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The Cambridge History of English and American Literature in 18 Volumes (1907–21).
Volume VI. The Drama to 1642, Part Two.

VI. Philip Massinger

§ 4. Literary friends

The dedications and poems make us acquainted with numerous members of the nobility to whom Massinger felt himself bound for benefits received, or whom he wished to number among his patrons. About his relations to his literary contemporaries we gain very little information from Massinger himself, and not much more from other sources. One of his shorter poems is addressed to James Smith, an obscure clerical poet, whom he praises as the author of a “neat” poem, calling him, after the fashion of Ben Jonson, his “son.” One of the many dramas of James Shirley, entitled The Grateful Servant (1630), Massinger ushered in by some commendatory verses, whose well weighed and carefully worded praise leaves a deeper impression than the customary hyperboles of similar compositions. Among the poets who did him a similar service at the publication of his own dramas, we find, together with Shirley, Massinger’s other fellow dramatists John Ford, Thomas May, Thomas Goffe and his faithful friend and fervent admirer Sir Aston Cockayne.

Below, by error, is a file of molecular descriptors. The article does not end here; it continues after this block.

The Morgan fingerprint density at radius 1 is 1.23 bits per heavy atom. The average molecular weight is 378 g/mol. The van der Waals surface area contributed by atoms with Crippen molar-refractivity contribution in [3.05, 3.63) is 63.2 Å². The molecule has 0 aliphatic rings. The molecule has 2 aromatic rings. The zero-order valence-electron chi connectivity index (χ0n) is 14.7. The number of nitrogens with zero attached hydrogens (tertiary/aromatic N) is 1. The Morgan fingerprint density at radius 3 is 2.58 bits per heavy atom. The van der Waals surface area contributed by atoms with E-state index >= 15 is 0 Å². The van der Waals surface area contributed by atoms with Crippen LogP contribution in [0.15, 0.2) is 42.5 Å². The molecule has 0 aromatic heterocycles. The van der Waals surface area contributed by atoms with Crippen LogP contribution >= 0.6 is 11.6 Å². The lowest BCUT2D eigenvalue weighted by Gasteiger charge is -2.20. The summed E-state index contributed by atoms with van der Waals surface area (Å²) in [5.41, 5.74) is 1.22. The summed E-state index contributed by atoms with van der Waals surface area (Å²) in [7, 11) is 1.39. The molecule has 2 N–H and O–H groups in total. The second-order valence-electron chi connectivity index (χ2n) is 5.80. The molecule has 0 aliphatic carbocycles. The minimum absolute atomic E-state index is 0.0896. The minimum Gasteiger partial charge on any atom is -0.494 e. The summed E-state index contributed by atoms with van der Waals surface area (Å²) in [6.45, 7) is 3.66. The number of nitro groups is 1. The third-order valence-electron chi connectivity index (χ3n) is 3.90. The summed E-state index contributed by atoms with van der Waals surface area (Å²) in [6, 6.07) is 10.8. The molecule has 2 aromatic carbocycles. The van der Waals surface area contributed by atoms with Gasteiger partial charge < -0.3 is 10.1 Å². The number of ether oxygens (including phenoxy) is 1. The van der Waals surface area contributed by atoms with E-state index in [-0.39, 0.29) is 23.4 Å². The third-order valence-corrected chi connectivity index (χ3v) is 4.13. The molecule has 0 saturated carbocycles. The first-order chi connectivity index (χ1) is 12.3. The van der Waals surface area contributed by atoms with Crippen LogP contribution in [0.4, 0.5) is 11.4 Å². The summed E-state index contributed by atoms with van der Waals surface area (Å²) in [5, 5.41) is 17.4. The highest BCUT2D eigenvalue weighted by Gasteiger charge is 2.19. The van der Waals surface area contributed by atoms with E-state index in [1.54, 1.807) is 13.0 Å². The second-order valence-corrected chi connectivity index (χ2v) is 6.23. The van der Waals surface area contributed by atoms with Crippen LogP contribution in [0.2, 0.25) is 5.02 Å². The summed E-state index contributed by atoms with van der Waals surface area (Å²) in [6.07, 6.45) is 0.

Massinger is said to have been married: a Miss Massinger, who died in 1762, claimed a direct descent from him. But all the other circumstances of his life which seems to have had its full share of cares besides ceaseless work, are hidden from us. He died in March, 1640, and was buried on the 18th of that month in the churchyard of St. Saviour’s church in Southwark, where John Gower had also found his resting place.